When creating a new discretionary family trust to own shares of a private corporation, the question is always asked:

Who should the income and capital beneficiaries be?

After going through the usual list of parents, children and possible grandchildren, the naming exercise typically grinds to a halt.  But what if a corporation (“BenCo”) was added as an income and capital beneficiary?

Let’s take the situation where Dad is undergoing an estate freeze of his operating company (“Opco”).  For estate purposes, Dad wishes that all of the future growth of Opco accrues to his family.  Dad’s estate lawyer advises using a fully discretionary family trust to hold new Opco non-voting equity shares.  To ensure Dad continues to run the show, he receives new Opco voting non-equity shares and Opco preferred shares that represent his current value in Opco.  This can create a number of concerns that could be solved by allowing the trust to add BenCo as an income and capital beneficiary now or at a future date.


In general terms, if two corporations are connected (there are a number of income tax tests to meet), dividends can be paid between them on a tax-free basis.  So, if Opco is connected to BenCo, dividends can be paid from Opco to the family trust and then on to BenCo free of tax.  This achieves several advantages.

First, income splitting only goes so far.  A plan could be put in place to pay the most tax advantageous amount of dividends to the family, with the residual being allocated tax-free to BenCo.

Second, if Opco generates significant amounts of cash that Dad doesn’t want to retain in Opco and also doesn’t want to pay it all to his family, BenCo could help.  Opco could pay large dividends to the family trust, allocate the desired amount to the family and then pay the residual tax-free to BenCo.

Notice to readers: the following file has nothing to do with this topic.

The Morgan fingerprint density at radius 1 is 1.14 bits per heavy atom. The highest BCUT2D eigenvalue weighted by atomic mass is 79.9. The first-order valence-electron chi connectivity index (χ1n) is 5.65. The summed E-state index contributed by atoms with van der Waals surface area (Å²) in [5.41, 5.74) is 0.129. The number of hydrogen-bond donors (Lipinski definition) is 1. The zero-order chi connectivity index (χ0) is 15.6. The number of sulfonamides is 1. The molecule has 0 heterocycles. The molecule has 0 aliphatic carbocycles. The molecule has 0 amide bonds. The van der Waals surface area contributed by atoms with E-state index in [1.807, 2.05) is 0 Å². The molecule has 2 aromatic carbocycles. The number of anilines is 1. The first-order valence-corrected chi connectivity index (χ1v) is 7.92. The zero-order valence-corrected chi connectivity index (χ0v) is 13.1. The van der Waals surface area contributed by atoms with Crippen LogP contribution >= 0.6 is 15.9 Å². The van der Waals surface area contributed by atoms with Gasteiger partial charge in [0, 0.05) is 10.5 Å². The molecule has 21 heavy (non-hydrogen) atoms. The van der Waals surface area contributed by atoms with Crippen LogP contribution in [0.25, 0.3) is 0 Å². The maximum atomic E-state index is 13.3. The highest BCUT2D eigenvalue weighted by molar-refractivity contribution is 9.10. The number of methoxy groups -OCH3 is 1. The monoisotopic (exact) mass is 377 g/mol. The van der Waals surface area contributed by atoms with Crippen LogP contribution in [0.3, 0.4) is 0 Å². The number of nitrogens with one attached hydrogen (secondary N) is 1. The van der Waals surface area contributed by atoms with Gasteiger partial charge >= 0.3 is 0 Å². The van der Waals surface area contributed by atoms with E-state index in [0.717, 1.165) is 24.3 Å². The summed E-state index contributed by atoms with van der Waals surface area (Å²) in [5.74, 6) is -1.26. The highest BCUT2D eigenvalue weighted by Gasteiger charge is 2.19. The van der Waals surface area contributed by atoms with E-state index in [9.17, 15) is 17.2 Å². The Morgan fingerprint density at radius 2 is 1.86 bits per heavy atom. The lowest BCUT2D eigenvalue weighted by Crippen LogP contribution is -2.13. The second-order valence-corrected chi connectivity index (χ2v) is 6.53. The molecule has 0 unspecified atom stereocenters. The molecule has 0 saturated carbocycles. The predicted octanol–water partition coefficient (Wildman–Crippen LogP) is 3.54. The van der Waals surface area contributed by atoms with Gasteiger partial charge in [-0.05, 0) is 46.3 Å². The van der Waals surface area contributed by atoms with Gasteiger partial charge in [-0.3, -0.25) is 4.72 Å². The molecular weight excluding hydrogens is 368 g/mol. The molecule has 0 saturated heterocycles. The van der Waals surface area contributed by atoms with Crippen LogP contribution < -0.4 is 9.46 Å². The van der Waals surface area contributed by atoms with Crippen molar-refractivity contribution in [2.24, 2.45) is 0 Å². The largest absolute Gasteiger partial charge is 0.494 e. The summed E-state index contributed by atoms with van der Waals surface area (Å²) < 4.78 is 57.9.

Third, for the family to benefit from the capital gains exemption, Opco has to remain a “small business corporation”.  This means that Opco cannot have excess non-operating cash.  Paying excess cash as dividends to the family trust and then allocating them to BenCo tax-free would allow Opco to remain a small business corporation without the need to pay excessive dividends to the family.


The family trust has a taxable disposition of its Opco shares every 21 years.  In order to avoid this disposition, the family trust could distribute its Opco shares to family capital beneficiaries on a tax deferred basis immediately prior to its first 21st year anniversary.  But, this requires the family to now directly own Opco non-voting equity shares.  Our experience is that this is often not the desired outcome for a variety of reasons.

However, if the family trust distributed its Opco non-voting equity shares to BenCo instead of the family, direct family ownership in BenCo may be deferred indefinitely.  Depending on who owns BenCo, additional opportunities may also be available.

So what does all this cost?

BenCo is a corporation, so the additional annual costs include financial statements, tax returns and corporate filings such as an Annual Report.

21 years goes by fast – building greater flexibility into your corporate structure from the beginning provides for greater optionality when it is needed the most.  Also, don’t forget about the additional protection from adding an arms-length corporate co-trustee – we discussed this in our February 14, 2017  blog post.


CrossonVoyer Trust Company brings an independent and informed perspective on trust and estate planning combined with the security of a regulated trust company.

CVTrustCo’s team of seasoned professionals work with you and your advisors to design and execute a tailored estate plan. CVTrustCo provides a range of fiduciary services and can act as the executor and trustee of your legacy, carrying out your estate plan as you intended.

The result: you will have a clear understanding of your options, a practical plan for your legacy, and the security and reliability of a financial institution acting as your power of attorney, executor and trustee.

Our estate planning posts consider estate planning issues at a high level.  Before you commence any form of estate planning, please consult with tax and legal advisors